I have this strange fascination with the River Severn, I am clearly a Severn Bore. I did not fully understand why until I studied a branch of history known as Public History. The definition of Public History changes from day to day, but in my own confirmatory bias, I like to think of it as someone who has an interest in history, but prefers to work outside of the restraints of the academic fraternity. The ideas of the academic route of documented and externally sourced evidence is far too dry and is in fact restricted by its intellectual approach, which concentrates on structure, form, and historical conventions.
I also find that some academic historians tend to be less focused on unimpressive patriotic narratives: they argue that they very often tend to glorify the people or individuals, therefore they attempt to be more objective and offer a more complex analyses of social and intellectual forces . My argument here is that this approach to history and the past is far too narrow.
Who wants to sit in an archive all day, reading through well thumbed, jealously guarded documents and manuscripts days after day gaining knowledge for the purposes of academic power. Knowledge is nothing without understanding.
Publish History opens up a whole new world of objects, landscape, images, memory and oral history. I appreciate that the monarchy has been one of the few constantly continuous institution in the UK, but as far as we, the everyday people are concerned, we are no longer so confidently members of a social class, we feel our identities are more fluid, perhaps as a response to the present social and political conditions that today are far more sensitive to gender, sexuality, ethnicity and religious backgrounds. Therefore by understanding our past, we can define ourselves and our place in this world.
I am not the only Severn Bore, there are others, however it is Brian Waters who touched something very deep inside of me. He informed me, he elicited questions, and he change the way I think about the past.
Brian Waters was born in Tewksbury, Gloucestershire in 1907. He was an author, editor and poet, he wrote and published several books; most notably Severn Tide in 1947 and Severn Stream in 1949; both books telling anecdotal stories about his travels along the river Severn. Waters’ books are in fact significant accounts of our past and give us an insight into the lives of everyday people; people who believe that their history is not important enough to become history.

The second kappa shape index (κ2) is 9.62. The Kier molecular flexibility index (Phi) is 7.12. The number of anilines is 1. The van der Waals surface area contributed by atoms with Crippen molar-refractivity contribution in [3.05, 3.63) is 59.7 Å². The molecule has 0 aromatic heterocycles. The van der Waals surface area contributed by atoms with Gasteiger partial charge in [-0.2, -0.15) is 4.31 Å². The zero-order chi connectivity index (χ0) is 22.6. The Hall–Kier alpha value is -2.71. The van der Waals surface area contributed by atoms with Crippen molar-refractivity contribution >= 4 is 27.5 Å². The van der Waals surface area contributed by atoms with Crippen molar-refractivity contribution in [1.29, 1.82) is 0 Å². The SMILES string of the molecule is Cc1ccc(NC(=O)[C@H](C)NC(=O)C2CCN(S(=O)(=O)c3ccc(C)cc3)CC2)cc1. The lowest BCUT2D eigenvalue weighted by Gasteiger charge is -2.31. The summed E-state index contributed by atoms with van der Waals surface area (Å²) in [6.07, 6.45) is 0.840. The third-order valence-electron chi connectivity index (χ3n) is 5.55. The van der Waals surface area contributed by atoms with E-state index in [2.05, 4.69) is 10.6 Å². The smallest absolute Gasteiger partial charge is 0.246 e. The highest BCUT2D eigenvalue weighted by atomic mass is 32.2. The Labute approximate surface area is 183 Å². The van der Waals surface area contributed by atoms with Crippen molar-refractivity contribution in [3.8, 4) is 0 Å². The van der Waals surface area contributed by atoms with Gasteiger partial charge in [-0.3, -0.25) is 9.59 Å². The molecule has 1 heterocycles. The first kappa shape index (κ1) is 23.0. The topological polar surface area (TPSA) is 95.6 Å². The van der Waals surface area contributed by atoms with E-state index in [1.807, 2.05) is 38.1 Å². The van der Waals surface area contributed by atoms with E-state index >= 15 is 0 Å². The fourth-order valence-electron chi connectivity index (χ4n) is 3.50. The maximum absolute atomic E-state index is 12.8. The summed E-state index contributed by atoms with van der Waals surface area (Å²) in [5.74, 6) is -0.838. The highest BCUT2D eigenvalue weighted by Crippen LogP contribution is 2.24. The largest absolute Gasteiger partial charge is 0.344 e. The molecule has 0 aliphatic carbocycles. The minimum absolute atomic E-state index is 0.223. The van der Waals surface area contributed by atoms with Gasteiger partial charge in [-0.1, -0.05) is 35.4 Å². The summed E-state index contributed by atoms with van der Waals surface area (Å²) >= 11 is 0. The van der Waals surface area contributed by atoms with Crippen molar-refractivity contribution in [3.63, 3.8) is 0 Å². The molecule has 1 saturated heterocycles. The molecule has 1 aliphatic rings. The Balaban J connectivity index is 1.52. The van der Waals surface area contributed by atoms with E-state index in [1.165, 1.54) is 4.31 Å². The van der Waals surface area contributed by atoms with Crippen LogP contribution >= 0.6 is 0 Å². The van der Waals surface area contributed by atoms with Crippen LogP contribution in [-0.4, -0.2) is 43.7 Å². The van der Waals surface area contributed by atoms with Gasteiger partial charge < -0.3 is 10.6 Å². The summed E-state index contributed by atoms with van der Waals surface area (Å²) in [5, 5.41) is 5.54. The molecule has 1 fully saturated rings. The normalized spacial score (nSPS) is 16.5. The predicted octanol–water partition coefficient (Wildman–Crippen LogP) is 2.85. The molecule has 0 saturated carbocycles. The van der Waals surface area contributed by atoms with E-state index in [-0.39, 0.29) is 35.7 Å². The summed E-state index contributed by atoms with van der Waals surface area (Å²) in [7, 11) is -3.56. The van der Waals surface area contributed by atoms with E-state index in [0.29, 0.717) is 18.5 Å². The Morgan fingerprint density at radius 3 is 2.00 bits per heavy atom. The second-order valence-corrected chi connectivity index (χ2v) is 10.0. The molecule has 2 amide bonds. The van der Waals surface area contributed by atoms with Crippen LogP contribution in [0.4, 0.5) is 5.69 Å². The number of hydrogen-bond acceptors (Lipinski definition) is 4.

His book, Severn Stream and Severn Tide invited me to undertake an exploration into the importance of presenting the past through personal accounts, landscape, and artefacts, in relation to the River Severn, and with reference to the public history methods that Brian Waters unknowingly created.
In recent years, there has been a terrific growth in the quest to know one’s self, this therefore has subsequently fuelled a prolific growth in people interested in their own history, as a way of answering this question of self. Understanding our self brings together people’s relationship with the past. By uncovering the past, just as Waters’ did, we reveal a wealth of stories and histories of everyday family life. These stories are both engaging people with the past, and by opening dialogs with them, we help people to connect with their self and propagate a historical desire to understand more of this ‘how things were’.
This is important because we need to understand how the landscape of the river Severn is a very different place today, from how it was in the past and that these changes are part of an ongoing process that continues. Only a generation back, prior to our modern road transport systems, Britain’s transport was in the main provided by water: sea, river and canals. Surprisingly the railway system, as big as it was did not have the capacity to support all of our trade moment, therefore river and canal systems provided the nation with the means of movement for people and goods. The skills employed in water transport systems also enabled Britain to trade with many other countries. The Severn, like most other rivers in Britain also was a major provider of food; there were over 300 fixed engine fisheries in the estuary alone, and a fish weir every mile all the way up the Severn into Wales. The evidence of these fish weirs or bylets associated with them are still visible to this day. So for the sake of this blog, it is important to have a picture and an understanding of how things were in past years.
Now we see why the books written by Waters’ are providing significant accounts of our past, from which we can answer the question of who we are, and therefore should be revisited….